Indy Digest: April 18, 2022
I somehow missed what I believe is one of the most important stories of the year last week and the week before—and given how much news I consume, there’s a good chance you may have missed it, too.
Alabama Gov. Kay Ivey signed two bills Friday (April 8) that target transgender young people and classroom discussion of LGBTQ identities.
One of the bills makes it a felony for medical professionals to provide gender-affirming medical care to people under 19.
Her signature makes Alabama the third state in the country to pass a measure restricting transition-related care, though it is the first state to impose criminal penalties.
Ivey said in a statement that she signed the bill because she believes that “if the Good Lord made you a boy, you are a boy, and if he made you a girl, you are a girl.”
Major medical organizations—including the American Medical Association, the American Academy of Pediatrics and the American Psychological Association—oppose restrictions on gender-affirming care for minors and say they go against best practice standards and will harm the wellbeing of trans youth.
An ABC News piece on the bill’s signing says: “SB 184, the Vulnerable Child Protection Act, states that anyone who provides gender-affirming care—including puberty blockers, hormone therapy or physical gender-affirming surgeries—to anyone under 18 could be convicted of a felony and face up to 10 years in prison and a $15,000 fine. Several Alabama physicians has said the legislation is riddled with misinformation about how gender-affirming care actually affects children. ‘When lawmakers attempt to practice medicine with a life without a license, they realize quickly that there was a lot more they didn’t understand than what they thought they did,’ Morissa Ladinsky, an associate professor of pediatrics at the University of Alabama at Birmingham, previously told ABC News.”
There’s been a lot of news about new anti-LGBT laws as of late—from the “don’t say gay” education bills that started off in Florida, to bills requiring students to use the bathrooms matching the gender identity they had at birth, and beyond.
It’s not hyperbole when I say: The conservative activists and politicians responsible for this spate of laws are determined to turn LGBTQ individuals into second-class citizens—or worse. They think it’s wrong to tell kids about same-sex marriages. They’re trying to portray trans people as potential predators because they want to use one bathroom over another. They, at best, think they know better than doctors how to deal with trans kids—and, at worst, consider doctors who treat trans kids to be child abusers.
This is the textbook definition of bigotry—yet it’s what passes as mainstream politics in 2022 in the United States of America. It’s terrifying.
From the Independent
Civic Solutions: Misinformation, Slurs Distract From the Potential Benefits of Palm Springs’ Guaranteed Income Pilot Proposal
By Melissa Daniels
April 15, 2022
Palm Springs’ step to explore a guaranteed-income program for nonbinary residents was quickly picked up by the national news and incorrectly portrayed in right-wing media circles.
By Theresa Sama
April 18, 2022
Hikers on the Windy Ridge Trail can experience amazing views of Mount San Jacinto and Mount San Gorgonio—and watch the steady growth of the city of Desert Hot Springs and beyond.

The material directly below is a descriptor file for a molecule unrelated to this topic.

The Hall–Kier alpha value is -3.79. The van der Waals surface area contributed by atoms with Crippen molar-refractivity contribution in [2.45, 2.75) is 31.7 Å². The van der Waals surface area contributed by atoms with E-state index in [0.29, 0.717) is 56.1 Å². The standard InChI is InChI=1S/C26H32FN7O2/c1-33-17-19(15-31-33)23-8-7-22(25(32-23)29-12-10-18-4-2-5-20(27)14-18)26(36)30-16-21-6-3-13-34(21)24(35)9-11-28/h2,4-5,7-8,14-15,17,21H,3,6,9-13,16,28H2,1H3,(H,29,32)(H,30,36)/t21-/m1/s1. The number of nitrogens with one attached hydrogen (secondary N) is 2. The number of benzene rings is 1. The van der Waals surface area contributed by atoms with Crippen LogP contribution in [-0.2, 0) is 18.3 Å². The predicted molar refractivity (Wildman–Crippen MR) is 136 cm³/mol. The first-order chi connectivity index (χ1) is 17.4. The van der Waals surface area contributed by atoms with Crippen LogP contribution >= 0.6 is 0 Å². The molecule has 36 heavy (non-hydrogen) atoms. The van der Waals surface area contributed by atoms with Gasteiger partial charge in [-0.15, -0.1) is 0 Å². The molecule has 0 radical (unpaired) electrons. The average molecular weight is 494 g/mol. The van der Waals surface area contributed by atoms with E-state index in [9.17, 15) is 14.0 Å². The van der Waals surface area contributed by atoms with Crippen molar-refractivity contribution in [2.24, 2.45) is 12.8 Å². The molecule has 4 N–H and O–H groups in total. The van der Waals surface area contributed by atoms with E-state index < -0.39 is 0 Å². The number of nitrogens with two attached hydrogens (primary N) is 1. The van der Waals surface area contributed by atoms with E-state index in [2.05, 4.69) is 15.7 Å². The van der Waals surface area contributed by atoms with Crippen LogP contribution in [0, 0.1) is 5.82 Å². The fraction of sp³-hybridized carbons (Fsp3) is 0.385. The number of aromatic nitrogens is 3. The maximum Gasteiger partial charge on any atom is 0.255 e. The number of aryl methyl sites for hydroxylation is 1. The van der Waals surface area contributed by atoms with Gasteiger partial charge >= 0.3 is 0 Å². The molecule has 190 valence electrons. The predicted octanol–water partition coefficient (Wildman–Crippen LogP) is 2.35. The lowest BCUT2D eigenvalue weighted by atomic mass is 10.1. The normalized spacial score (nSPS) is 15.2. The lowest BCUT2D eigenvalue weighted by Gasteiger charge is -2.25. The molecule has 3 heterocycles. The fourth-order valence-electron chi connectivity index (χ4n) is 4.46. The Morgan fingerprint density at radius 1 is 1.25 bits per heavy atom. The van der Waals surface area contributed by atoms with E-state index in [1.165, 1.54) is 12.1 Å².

April 15, 2022
Dancing to the Lyrics is a first-hand account of an African-American gay youth who perseveres in spite of personal and family obstacles as well as the larger challenges of his era.
Multiverse Masterpiece: Michelle Yeoh Helps Make ‘Everything Everywhere All at Once’ an Instant Classic
By Bob Grimm
April 18, 2022
Everything Everywhere All at Once is more than a good time … it’s everything!
• The amount of SARS-CoV-2 in Palm Springs wastewater continues to slooowly rise. Results released today show that on April 11 and 12, there were 218,995 and 260,648 viral copies per liter, respectively—up from 189,674 and 145,652 the week before. Is this cause for alarm? Definitely not; these numbers are still tiny compared to the peak of 6.4 million or so we saw during the January COVID-19 spike. Is this worth watching? Definitely yes.
• Sort of alarmingly related: A federal judge has thrown out the federal mask mandate on transportation, including airplanes. The Washington Post says: “U.S. District Judge Kathryn Kimball Mizelle of the Middle District of Florida said the mandate exceeds the statutory authority of the Centers for Disease Control and Prevention. Federal officials last week had extended the mask mandate for commercial flights and in other transportation settings, including on buses, ferries and subways, until at least May 3. … In her decision Monday, Mizelle, who was appointed by former president Donald Trump and clerked for Supreme Court Justice Clarence Thomas, said the CDC had relied on a 1944 law, the Public Health Service Act, to impose the mandate. But the government’s argument that it put the mask requirement in place for the purpose of ‘sanitation’ falls short, Mizelle argued. ‘Wearing a mask cleans nothing. At most, it traps virus droplets. But it neither “sanitizes” the person wearing the mask nor “sanitizes” the conveyance,’ Mizelle wrote.” Sigh.
• As the U.S. slowly creeps up on the 1 million mark of reported deaths from COVID-19, The New York Times chronicles the efforts of the World Heath Organization to get a true global count: “An ambitious effort by the World Health Organization to calculate the global death toll from the coronavirus pandemic has found that vastly more people died than previously believed — a total of about 15 million by the end of 2021, more than double the official total of six million reported by countries individually. But the release of the staggering estimate — the result of more than a year of research and analysis by experts around the world and the most comprehensive look at the lethality of the pandemic to date — has been delayed for months because of objections from India, which disputes the calculation of how many of its citizens died and has tried to keep it from becoming public. More than a third of the additional nine million deaths are estimated to have occurred in India, where the government of Prime Minister Narendra Modi has stood by its own count of about 520,000.”